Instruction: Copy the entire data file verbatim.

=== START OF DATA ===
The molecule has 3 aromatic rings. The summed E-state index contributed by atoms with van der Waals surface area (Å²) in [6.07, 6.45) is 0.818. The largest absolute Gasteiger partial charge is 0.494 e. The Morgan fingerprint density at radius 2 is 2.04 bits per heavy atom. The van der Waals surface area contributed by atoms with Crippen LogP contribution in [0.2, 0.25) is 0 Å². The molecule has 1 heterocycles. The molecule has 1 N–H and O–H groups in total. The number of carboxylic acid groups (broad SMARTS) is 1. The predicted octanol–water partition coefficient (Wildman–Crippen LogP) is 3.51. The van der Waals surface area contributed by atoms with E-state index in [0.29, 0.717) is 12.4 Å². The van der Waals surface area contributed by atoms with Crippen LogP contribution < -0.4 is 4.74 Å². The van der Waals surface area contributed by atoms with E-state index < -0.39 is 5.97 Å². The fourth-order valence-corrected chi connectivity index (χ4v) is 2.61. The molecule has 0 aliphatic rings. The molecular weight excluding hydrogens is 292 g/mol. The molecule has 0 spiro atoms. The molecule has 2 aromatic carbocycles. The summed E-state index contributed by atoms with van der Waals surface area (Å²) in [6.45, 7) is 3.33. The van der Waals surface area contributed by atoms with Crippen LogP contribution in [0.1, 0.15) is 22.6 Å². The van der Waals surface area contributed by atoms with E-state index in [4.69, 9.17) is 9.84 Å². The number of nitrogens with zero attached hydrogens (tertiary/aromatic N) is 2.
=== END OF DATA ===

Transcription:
The molecule has 3 aromatic rings. The summed E-state index contributed by atoms with van der Waals surface area (Å²) in [6.07, 6.45) is 0.818. The largest absolute Gasteiger partial charge is 0.494 e. The Morgan fingerprint density at radius 2 is 2.04 bits per heavy atom. The van der Waals surface area contributed by atoms with Crippen LogP contribution in [0.2, 0.25) is 0 Å². The molecule has 1 heterocycles. The molecule has 1 N–H and O–H groups in total. The number of carboxylic acid groups (broad SMARTS) is 1. The predicted octanol–water partition coefficient (Wildman–Crippen LogP) is 3.51. The van der Waals surface area contributed by atoms with E-state index in [0.29, 0.717) is 12.4 Å². The van der Waals surface area contributed by atoms with Crippen LogP contribution < -0.4 is 4.74 Å². The van der Waals surface area contributed by atoms with E-state index < -0.39 is 5.97 Å². The fourth-order valence-corrected chi connectivity index (χ4v) is 2.61. The molecule has 0 aliphatic rings. The molecular weight excluding hydrogens is 292 g/mol. The molecule has 0 spiro atoms. The molecule has 2 aromatic carbocycles. The summed E-state index contributed by atoms with van der Waals surface area (Å²) in [6.45, 7) is 3.33. The van der Waals surface area contributed by atoms with Crippen LogP contribution in [0.1, 0.15) is 22.6 Å². The van der Waals surface area contributed by atoms with E-state index in [4.69, 9.17) is 9.84 Å². The number of nitrogens with zero attached hydrogens (tertiary/aromatic N) is 2.